When I received the submission Little Bee by British author Chris Cleave in 2007 and read the first lines--"Most days I wish I was a British pound coin instead of an African girl. Everyone would be pleased to see me coming."--the world fell away.
Every reader knows the sensation of falling for a book. You're buoyed by voice, by character, by story. As an acquiring editor, it's my ideal, each time I open a submission, to check those boxes and be open to falling in love.
The arresting voice of the title character Little Bee, a sixteen-year-old Nigerian girl seeking political asylum in the United Kingdom, is the beating heart of this gorgeous novel, and its poetry and humor have an enveloping rhythm.
Further down the first page, Little Bee says, "A pound coin can be serious too. It can disguise itself as power, or property, and there is nothing more serious when you are a girl who has neither." Here I felt a mix of near-deranged excitement (this could be IT!) and surrender: Tell me the story, Chris Cleave.
And what a story it is. The novel explores an essential question of humanity: How far would you go to help a suffering stranger?
Little Bee has spent two years in a detention center outside of London when she is released by error. She has no legal papers, but she does have the driver's license of a British man named Andrew O'Rourke, whom she met on a beach in Nigeria years earlier. When she knocks on Andrew's door, his widow answers.
Sarah O'Rourke is struggling to make sense of her husband's death, trying to comfort her five-year-old son Charlie, and attempting to keep her marital secrets hidden. Sarah is a fascinating character but by no means a given protector or safe haven for Little Bee.
The novel toggles between Little Bee's and Sarah's deeply compelling first-person narratives. Let me pause here--Chris Cleave, a white British man, chose to write Little Bee from the perspectives of two women: an African refugee and a white middle-class British working mom.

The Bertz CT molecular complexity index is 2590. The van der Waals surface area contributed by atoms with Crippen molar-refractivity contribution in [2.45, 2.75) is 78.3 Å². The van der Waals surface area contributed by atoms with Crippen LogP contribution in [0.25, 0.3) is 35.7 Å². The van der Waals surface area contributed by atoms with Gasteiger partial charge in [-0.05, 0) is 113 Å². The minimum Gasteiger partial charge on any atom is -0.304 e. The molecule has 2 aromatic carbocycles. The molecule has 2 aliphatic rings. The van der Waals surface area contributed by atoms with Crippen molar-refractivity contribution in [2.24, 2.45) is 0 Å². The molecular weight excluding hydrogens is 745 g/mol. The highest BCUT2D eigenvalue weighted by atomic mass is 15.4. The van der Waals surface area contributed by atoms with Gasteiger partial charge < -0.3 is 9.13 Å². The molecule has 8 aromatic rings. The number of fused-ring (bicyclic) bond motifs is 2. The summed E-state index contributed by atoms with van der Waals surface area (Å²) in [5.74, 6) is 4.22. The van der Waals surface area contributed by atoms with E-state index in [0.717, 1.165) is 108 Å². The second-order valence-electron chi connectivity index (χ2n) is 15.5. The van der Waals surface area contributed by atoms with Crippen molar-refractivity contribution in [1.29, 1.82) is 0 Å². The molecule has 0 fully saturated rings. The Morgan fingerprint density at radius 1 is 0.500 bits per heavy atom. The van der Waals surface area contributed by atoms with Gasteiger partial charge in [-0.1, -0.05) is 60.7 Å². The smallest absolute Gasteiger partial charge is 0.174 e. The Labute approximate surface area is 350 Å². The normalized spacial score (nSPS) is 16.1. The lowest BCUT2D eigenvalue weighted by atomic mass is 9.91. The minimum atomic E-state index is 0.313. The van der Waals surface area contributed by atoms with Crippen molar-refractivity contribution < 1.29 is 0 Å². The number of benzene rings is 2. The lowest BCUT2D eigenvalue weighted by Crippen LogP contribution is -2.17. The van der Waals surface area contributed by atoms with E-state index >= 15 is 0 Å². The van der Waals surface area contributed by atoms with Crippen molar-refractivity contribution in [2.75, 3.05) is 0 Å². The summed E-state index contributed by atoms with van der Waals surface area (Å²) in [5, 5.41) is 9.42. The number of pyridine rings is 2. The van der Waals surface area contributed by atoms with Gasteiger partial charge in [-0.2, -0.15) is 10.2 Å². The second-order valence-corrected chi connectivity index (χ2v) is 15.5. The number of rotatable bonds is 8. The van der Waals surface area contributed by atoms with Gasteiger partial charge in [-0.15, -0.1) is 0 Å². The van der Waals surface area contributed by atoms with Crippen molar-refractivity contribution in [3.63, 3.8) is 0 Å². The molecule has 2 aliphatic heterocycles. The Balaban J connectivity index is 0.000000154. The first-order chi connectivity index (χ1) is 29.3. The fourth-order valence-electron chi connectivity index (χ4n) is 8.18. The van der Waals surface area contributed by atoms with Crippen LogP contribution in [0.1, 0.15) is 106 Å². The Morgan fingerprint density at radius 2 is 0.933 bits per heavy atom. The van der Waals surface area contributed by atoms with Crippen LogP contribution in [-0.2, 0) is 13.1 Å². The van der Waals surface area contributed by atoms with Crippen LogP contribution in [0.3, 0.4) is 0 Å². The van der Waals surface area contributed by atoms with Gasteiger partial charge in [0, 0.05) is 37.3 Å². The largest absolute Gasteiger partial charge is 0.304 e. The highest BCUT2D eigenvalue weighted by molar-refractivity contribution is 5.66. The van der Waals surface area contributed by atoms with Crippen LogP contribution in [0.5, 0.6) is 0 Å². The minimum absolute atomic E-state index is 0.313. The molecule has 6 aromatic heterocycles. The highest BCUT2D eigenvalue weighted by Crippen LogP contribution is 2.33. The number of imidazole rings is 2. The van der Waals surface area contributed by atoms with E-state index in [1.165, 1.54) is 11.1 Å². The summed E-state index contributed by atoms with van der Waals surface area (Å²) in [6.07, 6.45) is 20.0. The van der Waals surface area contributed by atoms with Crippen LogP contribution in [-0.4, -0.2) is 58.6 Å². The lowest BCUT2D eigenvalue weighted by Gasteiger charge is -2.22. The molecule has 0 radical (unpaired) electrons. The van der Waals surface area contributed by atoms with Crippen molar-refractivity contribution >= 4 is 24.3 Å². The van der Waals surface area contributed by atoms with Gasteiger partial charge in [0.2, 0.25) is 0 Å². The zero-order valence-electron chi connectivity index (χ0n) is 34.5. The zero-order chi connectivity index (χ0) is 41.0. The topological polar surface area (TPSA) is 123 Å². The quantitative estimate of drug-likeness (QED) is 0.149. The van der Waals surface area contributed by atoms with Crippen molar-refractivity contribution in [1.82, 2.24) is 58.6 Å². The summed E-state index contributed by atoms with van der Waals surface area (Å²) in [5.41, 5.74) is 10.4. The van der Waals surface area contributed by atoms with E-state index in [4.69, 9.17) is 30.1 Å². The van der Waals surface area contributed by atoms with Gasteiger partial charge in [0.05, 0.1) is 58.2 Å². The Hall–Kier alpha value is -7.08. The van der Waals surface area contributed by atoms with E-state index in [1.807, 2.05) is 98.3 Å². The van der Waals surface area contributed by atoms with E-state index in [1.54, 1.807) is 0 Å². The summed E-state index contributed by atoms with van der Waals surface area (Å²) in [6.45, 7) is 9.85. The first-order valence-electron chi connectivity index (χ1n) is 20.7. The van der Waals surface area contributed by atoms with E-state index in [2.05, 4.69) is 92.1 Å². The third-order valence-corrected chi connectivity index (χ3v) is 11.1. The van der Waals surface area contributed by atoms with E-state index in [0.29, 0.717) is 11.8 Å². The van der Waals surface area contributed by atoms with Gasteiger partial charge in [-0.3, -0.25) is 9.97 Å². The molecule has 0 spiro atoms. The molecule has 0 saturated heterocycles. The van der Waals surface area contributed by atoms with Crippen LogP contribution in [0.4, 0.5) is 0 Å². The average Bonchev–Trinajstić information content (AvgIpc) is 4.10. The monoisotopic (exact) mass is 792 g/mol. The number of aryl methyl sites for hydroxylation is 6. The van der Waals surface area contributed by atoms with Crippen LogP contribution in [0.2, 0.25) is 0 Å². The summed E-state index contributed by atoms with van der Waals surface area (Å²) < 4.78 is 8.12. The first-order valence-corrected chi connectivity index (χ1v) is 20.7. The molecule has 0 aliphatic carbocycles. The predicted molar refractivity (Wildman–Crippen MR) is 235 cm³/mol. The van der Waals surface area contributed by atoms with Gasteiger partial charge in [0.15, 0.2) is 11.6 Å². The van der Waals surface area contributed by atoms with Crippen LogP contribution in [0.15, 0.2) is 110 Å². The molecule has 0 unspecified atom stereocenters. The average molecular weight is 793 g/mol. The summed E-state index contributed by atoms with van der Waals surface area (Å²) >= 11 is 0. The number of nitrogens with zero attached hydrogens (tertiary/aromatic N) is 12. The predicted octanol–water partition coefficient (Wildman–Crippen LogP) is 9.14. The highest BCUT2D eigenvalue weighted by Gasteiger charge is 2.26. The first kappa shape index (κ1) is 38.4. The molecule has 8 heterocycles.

It could have been hubristic. Instead, it is triumphant. These women are fully realized, disparate characters whom readers soon learn have a shared trauma. And between them is Charlie, an indomitable, fatherless five-year-old who refuses to remove his Batman costume and divides the world into "goodies" and "baddies." Charlie is vivid and unforgettable. His protection and succor become these women's shared purpose.
When I finished reading--an act requiring an inordinate amount of tissues--I knew I had to publish this novel. Little Bee had transported me, thrilled me artistically, moved me deeply, and made me think intensely about the lottery of my birth, and my responsibility thereafter.
Like the best literary fiction, Little Bee expands our powers of empathy, and our understanding of the world at large. It is relevant and perhaps even more resonant nearly a decade after I first read it, given Europe's current immigration crisis.
Little Bee became a #1 New York Times bestseller. It is one of my proudest career achievements to have shepherded this book into the world. I believe a book like this--one that you fall for, one that breaks your heart in the best possible way, one that poses a larger existential question--leaves a mark that stays with you long after you've turned the final page.
Marysue Rucci is vice president and editor-in-chief of Simon & Schuster, where she oversees the fiction program and acquires a range of fiction and nonfiction. She is the proud editor of Little Bee, as well as Chris Cleave's forthcoming novel, Everyone Brave is Forgiven, published by Simon & Schuster.
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